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Lots of good stuff in this thread. Another big technological change is gps and mapping. Where we used to use landmarks, often hundreds of yards away, we now us gps and highly accurate maps. With triangulation you were often lucky to get within 100’ of a spot and finding off shore structures took a lot of time. Now you drive right up and stop within a few feet. Gone are the days of running over to try that area off Eagle Point, now we head over to try that inside turn with the rock pile on Eagle Point. Lakes where I used to have 8-10 good areas now have several dozen waypoints, each labeled in a way that once a pattern is established I skip the ones that are likely to be unproductive. And I can easily see fish on the sonar when I get there. My fishing is much more efficient than it was. I still have plenty of bad days because I’m not a great fisherman but I have more good days than I used to and make good use of my limited time. I’m sure a lot of fishermen have the same experience.
Excellent point. GPS and waypoints sure get you on the fish quicker. On my local lake, when we used to fish it in the late 70's-early80's when we just rented resort boats, finding the creek bed that runs through it, where the good fishing is, was quite the adventure in itself. lol Trying to remember trees, house, or whatever, then trying to gauge distance from shore to find it or a good starting point to search for it. Then gauging depth by casting out a lure or rig and letting it sink to bottom. It could take an hour or so to find it. Now, it just shoot toward the waypoint and drop an anchor or bow mount after confirming the depth on sonar.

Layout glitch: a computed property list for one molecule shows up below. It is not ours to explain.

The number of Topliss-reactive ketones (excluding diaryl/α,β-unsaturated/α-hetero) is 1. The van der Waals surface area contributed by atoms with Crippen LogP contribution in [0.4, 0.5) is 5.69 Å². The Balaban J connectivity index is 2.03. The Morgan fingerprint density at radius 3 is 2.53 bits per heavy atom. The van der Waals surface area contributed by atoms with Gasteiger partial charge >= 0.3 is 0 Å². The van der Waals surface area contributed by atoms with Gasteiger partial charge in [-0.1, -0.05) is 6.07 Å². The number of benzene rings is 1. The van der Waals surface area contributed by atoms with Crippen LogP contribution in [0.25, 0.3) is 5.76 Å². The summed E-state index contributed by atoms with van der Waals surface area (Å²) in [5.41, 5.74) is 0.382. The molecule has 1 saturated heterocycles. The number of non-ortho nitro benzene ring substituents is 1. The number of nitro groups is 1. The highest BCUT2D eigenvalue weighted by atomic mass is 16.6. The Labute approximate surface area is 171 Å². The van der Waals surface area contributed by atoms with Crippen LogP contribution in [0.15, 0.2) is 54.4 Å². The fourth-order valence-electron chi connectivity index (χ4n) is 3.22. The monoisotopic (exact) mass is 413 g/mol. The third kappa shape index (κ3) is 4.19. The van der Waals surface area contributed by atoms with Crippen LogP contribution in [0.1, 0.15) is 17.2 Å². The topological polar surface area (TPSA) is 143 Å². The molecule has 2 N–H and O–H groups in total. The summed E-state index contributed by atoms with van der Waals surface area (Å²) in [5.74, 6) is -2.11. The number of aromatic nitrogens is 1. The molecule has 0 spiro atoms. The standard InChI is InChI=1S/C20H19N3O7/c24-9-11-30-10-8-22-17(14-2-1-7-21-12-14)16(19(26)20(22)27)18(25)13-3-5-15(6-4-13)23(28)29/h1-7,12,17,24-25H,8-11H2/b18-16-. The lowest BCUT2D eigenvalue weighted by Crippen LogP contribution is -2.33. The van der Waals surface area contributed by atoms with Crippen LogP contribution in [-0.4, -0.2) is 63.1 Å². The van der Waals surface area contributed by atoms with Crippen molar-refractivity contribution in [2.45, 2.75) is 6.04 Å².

I occasionally fish a hump 14 miles out in Lake Huron, 140' depth hump in 200FOW, with not a thing to visually gauge where you're at besides GPS. It's maybe 100 yards wide. Blue water, 360 degrees around is the only view. Several locals turned me onto the spot. I've always wondered if back in the pre-electronic days, people were actually able to repeatedly find and fish spots like that with absolutely no visual reference.
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  #26  
Old 11-29-2019, 10:00 AM
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Quote:
Originally Posted by kzoofisher View Post
Lots of good stuff in this thread. Another big technological change is gps and mapping. Where we used to use landmarks, often hundreds of yards away, we now us gps and highly accurate maps. With triangulation you were often lucky to get within 100í of a spot and finding off shore structures took a lot of time. Now you drive right up and stop within a few feet. Gone are the days of running over to try that area off Eagle Point, now we head over to try that inside turn with the rock pile on Eagle Point. Lakes where I used to have 8-10 good areas now have several dozen waypoints, each labeled in a way that once a pattern is established I skip the ones that are likely to be unproductive. And I can easily see fish on the sonar when I get there. My fishing is much more efficient than it was. I still have plenty of bad days because Iím not a great fisherman but I have more good days than I used to and make good use of my limited time. Iím sure a lot of fishermen have the same experience.
I couldn't agree more - this is probably #1 as far as I'm concerned. We used to have to guess, or possibly triangulate to get on a spot. Now we can zoom right to it within a couple of feet, even if we've never fished the water before. We did our first fly-in trip this fall. We asked the lodge owner if they could put us in touch with a couple of guys who had fished the lake before to pick their brains a little before our trip. One was kind enough to share the coordinates of a few waypoints with us. We had them programmed into our fishfinders before we ever arrived. We went straight to those waypoints and were immediately on fish. We dropped a bunch more over the course of the week and got right on fish every day. Add a few other luxuries like Spot-Lock and the fish don't have a chance.
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  #27  
Old 11-30-2019, 06:10 AM
Gary Korsgaden Gary Korsgaden is offline